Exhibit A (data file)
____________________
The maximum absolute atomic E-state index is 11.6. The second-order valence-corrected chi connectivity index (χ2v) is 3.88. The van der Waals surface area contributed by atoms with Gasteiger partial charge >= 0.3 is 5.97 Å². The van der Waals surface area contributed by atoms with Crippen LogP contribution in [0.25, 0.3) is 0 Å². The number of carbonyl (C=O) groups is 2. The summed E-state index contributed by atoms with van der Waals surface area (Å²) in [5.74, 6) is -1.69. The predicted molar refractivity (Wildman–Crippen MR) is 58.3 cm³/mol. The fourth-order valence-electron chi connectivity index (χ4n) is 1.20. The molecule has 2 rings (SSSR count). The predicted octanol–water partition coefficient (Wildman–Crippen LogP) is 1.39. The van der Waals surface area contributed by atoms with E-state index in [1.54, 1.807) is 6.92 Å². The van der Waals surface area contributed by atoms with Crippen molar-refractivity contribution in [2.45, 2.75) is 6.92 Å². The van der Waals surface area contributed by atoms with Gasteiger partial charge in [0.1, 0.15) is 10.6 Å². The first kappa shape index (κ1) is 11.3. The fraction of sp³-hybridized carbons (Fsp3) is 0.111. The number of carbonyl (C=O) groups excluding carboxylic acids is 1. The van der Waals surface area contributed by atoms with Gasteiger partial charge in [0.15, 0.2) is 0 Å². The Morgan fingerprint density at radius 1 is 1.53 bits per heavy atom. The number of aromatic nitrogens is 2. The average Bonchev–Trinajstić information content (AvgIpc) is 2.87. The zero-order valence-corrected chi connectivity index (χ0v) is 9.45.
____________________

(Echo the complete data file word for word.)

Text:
The maximum absolute atomic E-state index is 11.6. The second-order valence-corrected chi connectivity index (χ2v) is 3.88. The van der Waals surface area contributed by atoms with Gasteiger partial charge >= 0.3 is 5.97 Å². The van der Waals surface area contributed by atoms with Crippen LogP contribution in [0.25, 0.3) is 0 Å². The number of carbonyl (C=O) groups is 2. The summed E-state index contributed by atoms with van der Waals surface area (Å²) in [5.74, 6) is -1.69. The predicted molar refractivity (Wildman–Crippen MR) is 58.3 cm³/mol. The fourth-order valence-electron chi connectivity index (χ4n) is 1.20. The molecule has 2 rings (SSSR count). The predicted octanol–water partition coefficient (Wildman–Crippen LogP) is 1.39. The van der Waals surface area contributed by atoms with E-state index in [1.54, 1.807) is 6.92 Å². The van der Waals surface area contributed by atoms with Crippen molar-refractivity contribution in [2.45, 2.75) is 6.92 Å². The van der Waals surface area contributed by atoms with Gasteiger partial charge in [0.1, 0.15) is 10.6 Å². The first kappa shape index (κ1) is 11.3. The fraction of sp³-hybridized carbons (Fsp3) is 0.111. The number of carbonyl (C=O) groups excluding carboxylic acids is 1. The van der Waals surface area contributed by atoms with Gasteiger partial charge in [0.15, 0.2) is 0 Å². The Morgan fingerprint density at radius 1 is 1.53 bits per heavy atom. The number of aromatic nitrogens is 2. The average Bonchev–Trinajstić information content (AvgIpc) is 2.87. The zero-order valence-corrected chi connectivity index (χ0v) is 9.45.